The Boy in the Gray Hoodie

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Lie still. Very, very still.

Don’t open your eyes.

Don’t move.


He knew what that felt like. No room to move. Muscles paralyzed. Weighed down by something heavy, pressing the air out of his lungs. A lingering darkness that fell over his eyes. Blind. Cold. Empty.

E7 opened his mouth to suck in a breath, squinting to force his eyes shut. It’s not real, he thought, breathing louder, anxious. His skin was clammy and cold, a sheen of sweat glistening in the pale buzz of fluorescent lights. It’s not real.

“Think of it as a game,” James had said. “Just between the two of us.”

A little game.

“A trick. No one else can know.”


Now James was gone and E7 had to think about his words and try to understand them. Games, tricks, pretending—what did it mean? It means don’t move, he told himself. That was all he knew for sure, and it was the safest thing to do. James wanted everyone to think he was dead. The kind of dead that had never happened before. The one that couldn’t be undone.

E7′s thoughts came out in a burst of air, a breathy gasp shifting into a moan as it scraped up his throat. Quiet! Have to be quiet!

His hands started to shake, fingers twitching uncontrollably. How long had he been laying like this? His stomach growled, loudly. He held his breath for a moment, then opened his eyes wide. Lifting his head, he stared down at his waist like it had betrayed him, his mouth open enough to expel another breath. This wasn’t going to work. No one would think he was dead. James was going to be so angry.

Still breathing heavy, E7 pressed himself against the metal bed and shut his eyes. He had to do this. James had told him what would happen if he failed this test.

“They’re going to take you away. Strap you down. Keep you drugged out of your mind. Not just between tests, so you can heal. They’ll do things to you that I would never do.”

“Who? W-why?”

“Dr. Blair.”

That woman with black gloves.

Thoughts of the rabbit had flitted through his mind, followed by the memory of blood all over his hands. He was thinking about it now, too, and trying not to let his anxiety grow. It was already too heavy on his lungs, forcing him to breathe harder just to get enough oxygen to ward off the dizziness spinning the room.

“She thinks you’re dangerous,” James had said, “that you can’t control yourself. But I know that’s not true, E7. You can control yourself. We’re going to show her that.”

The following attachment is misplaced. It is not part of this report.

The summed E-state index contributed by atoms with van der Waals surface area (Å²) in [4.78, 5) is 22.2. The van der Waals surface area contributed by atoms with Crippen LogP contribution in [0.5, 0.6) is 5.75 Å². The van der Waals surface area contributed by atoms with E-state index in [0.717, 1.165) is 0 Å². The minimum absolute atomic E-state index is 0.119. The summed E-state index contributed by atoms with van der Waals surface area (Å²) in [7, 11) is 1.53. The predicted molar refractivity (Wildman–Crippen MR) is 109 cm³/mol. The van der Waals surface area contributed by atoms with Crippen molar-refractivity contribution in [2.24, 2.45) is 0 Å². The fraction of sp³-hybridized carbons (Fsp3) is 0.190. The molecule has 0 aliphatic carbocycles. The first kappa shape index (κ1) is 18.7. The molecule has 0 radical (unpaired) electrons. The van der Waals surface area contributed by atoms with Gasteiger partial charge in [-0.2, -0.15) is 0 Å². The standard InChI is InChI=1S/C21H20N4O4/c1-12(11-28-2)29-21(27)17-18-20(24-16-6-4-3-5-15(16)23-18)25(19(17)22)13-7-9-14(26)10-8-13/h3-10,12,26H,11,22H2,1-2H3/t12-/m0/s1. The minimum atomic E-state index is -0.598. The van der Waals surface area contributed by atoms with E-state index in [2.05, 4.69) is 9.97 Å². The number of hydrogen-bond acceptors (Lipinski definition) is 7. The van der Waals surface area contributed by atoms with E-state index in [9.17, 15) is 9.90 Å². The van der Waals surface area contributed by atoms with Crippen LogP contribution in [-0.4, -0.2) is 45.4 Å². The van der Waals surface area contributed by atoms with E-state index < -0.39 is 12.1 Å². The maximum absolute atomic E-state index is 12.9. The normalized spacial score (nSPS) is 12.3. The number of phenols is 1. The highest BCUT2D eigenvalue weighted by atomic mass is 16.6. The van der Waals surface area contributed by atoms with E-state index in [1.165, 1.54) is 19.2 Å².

The game was for Dr. Blair. It was supposed to trick her so that she would not want to take E7 away. Panting, he squinted again, trying not to see the images flashing through his mind. But they wouldn’t stop. Seconds into his thoughts, it was like he was actually there.

It was a small, dark room lined with tables, each one covered in metal objects. He saw a few recognizable items like a scribbler, flashlight, a clipboard—and other things—silver objects reflecting light, some flat, others curving and sharp—that he couldn’t name.

In the center of the room was a bright, round light that didn’t flicker. Underneath it, directly in the beam, was a chair with no back on it, just a seat and a thin metal bar on either side that joined and curved at the top to support his head. Two thick straps under his armpits pressed each shoulder to the bars, keeping him upright. His left arm was kept straight out in front of him, held in place by a metal brace that extended up from the leg of the chair and curved over his thigh to his torso. He was drooling and moaning softly, unable to fight back as two doctors with black gloves hovered on each side, needles gripped tightly in their hands.

They put one needle in his left arm. It bit the vein and black liquid flowed out of him, leaving him queasy and unbalanced. He felt his head lull forward, but he could still see, as if a second pair of eyes hovered near the edge of the room.

The second doctor pressed the other needle—this one much larger than the first—into his back, one end embedded deep into bone, the other attached to a large, clear tube which fed into a dark cannister sitting on one of the tables. Whatever was inside the cannister crawled slowly up the tube and into his spine. The thick, pale yellow liquid looked like stomach bile.

A piercing ache in his spine made his back arch, and he cried out in a strange, unrecognizable voice. It was too high; a guttural yet shrill scream. He’d never made a sound like that before in his life.

E7 jerked upright on the metal bed, taking a few breaths before reaching one hand around to feel along the subtle lumps of his spine where he had seen them place the needle. His skin was hot, and tingled. It hurt to touch it.

Confused, he tried to figure out what had just happened. Was it his imagination? A memory? As painful as the tests were that he had endured, they were never like that. His injections never looked like that yellow sludge in the tube. Sometimes they took samples from his spine, but they never put anything in him that way. It couldn’t have been a memory.

But if it wasn’t a memory, what was it?

Still in pain, E7 lowered himself gingerly back onto the bed. Dr. Blair could come in at any moment. James hadn’t told him when she would get there, only that he had to lie still and wait for them to come in. The thought of being around her brought a different kind of pain all over his body, forcing him to tremble. The metal bed creaked underneath him as he shuddered uncontrollably.

“It’s not real, it’s not real,” he whispered, tucking his hands partially underneath him to stop them from shaking. Sweat left dark circles in the fabric under his arms and along the center of his back. He was starting to shake just as hard from cold as from fear. He had to do something to calm himself down and warm up.

Rolling onto his stomach, E7 lifted himself up onto his hands, distributing his weight evenly onto his palms and the upper pads of his feet. His body hovered low over the bed as he bent his arms and then pressed upward, forming as much of a right-angle as he could.

Push-ups were one of his daily exercises. Doing something from his normal routine always helped calm him down. It forced him to concentrate on the movement and his breathing. He gathered air in through his nose as he lowered his body, exhaling through his mouth when he pushed up. E7 counted as he straightened his arms, keeping a steady pace. The muscles in his arms flexed, aching from weeks of disuse. With as many tests as they’d been giving him, he’d been too weak to follow his routine. His feet began to sting and then, after a few minutes, started to slide. E7 paused, curving his body to look behind him at the smear of blood under his right foot.